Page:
Gosh, it’s Oshkosh to replace the HUMVEE

The Pentagon has awarded the contract to manufacture the new Joint Light Tactical Vehicle (JLTV) for the US Military War Machine to Oshkosh...

The Pentagon has awarded the contract to manufacture the new Joint Light Tactical Vehicle (JLTV) for the US Military War Machine to Oshkosh Defence. The JLTV will replace the slightly aging but very much loved High Mobility Multipurpose Vehicle, also known as the HUMVEE. The little known specialised truck manufacturer that hails from Oshkosh, Wisconsin beat out some heavyweight competitors in the guise of Lockheed Martin and AM General (the manufacturer of the HUMVEE) to land itself a contract worth some US$6.75 billion. The initial contract is for 17,000 Oshkosh JLTV’s to be delivered by 2022, but this number may rise to 55,000 by 2040. In total there are some 280,000 HUMVEE's currently in service and needs to be replaced, so that means that eventually Oshkosh Defence could benefit from a US$30 billion windfall. 

The Oshkosh JLTV, all they need now is to come up with a catchy name.
"Following a rigorous, disciplined JLTV competition, the U.S. Army and Marine Corps are giving our nation's war fighters the world's most capable light vehicle -- the Oshkosh JLTV," Charles L. Szews, Oshkosh Corporation's CEO, said in a statement. "Oshkosh is honoured to be selected for the JLTV production contract, which builds upon our 90-year history of producing tactical wheeled vehicles for U.S. military operations at home and abroad. We are fully prepared to build a fleet of exceptional JLTV's to serve our troops in future missions."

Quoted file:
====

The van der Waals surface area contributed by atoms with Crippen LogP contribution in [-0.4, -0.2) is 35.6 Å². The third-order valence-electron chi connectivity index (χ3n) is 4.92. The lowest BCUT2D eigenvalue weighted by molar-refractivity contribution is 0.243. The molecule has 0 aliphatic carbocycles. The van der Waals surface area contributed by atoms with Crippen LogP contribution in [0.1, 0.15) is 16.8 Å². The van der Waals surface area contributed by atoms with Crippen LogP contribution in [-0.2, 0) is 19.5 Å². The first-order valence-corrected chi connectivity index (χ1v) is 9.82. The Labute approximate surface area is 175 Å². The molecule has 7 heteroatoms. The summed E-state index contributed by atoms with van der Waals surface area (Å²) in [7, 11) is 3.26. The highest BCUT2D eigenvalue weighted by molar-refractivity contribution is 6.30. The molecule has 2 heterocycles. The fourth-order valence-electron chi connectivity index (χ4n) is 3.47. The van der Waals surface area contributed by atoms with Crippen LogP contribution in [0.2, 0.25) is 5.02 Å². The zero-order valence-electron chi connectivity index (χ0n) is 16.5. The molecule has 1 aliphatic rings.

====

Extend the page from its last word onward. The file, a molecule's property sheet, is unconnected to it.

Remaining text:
The outgoing HUMVEE proved to be a somewhat flawed design, particularly on the urban battlefield, a scenario that has played out all too frequently for the US military machines in the past few decades. Unarmoured and with an exposed roof-sited firing position, the HUMVEE often came off second best, particularly when they encountered roadside booby-trap bombs. The new JLTV is reported to “optimize survivability”, according to the company website, giving the occupants the “confidence to complete their mission”. Rousing stuff, eh?

The new truck will get to the battlefield of tomorrow powered by a General Motors-sourced 6.6-litre Duramax V8 diesel that puts out some 70kw of power to the hybrid powertrain, which is enough to power 18 average-sized homes. And yes, it is a hybrid. The current use of the Duramax is in GM’s Silverado and Sierra trucks, where the unit puts out 397 bhp and 765 pound-feet of torque, although it is rumoured that the military version will punch harder than that. The complete vehicle, when fully loaded, will weigh less than 15,000 pounds, so that it can be lifted by a Chinook helicopter. Despite its massive size, it has a turning circle of just 25 feet, less than that of a London Cab.

Despite the unfamiliarity most of us will have with the name Oshkosh, it is not a newcomer to supplying military vehicles to the U.S. fighting forces. The company was originally founded in Oshkosh in 1917 as the Wisconsin Duplex Auto Company, and specialised in the manufacture of severe-duty 4WD trucks, mostly for industry. The company has sites in Australia, Belgium, Canada, China, France and Romania, and have sales in some 130 countries worldwide. IF you are interested, you can find out more about Oshkosh Defence at http://www.oshkoshcorporation.com/brands/

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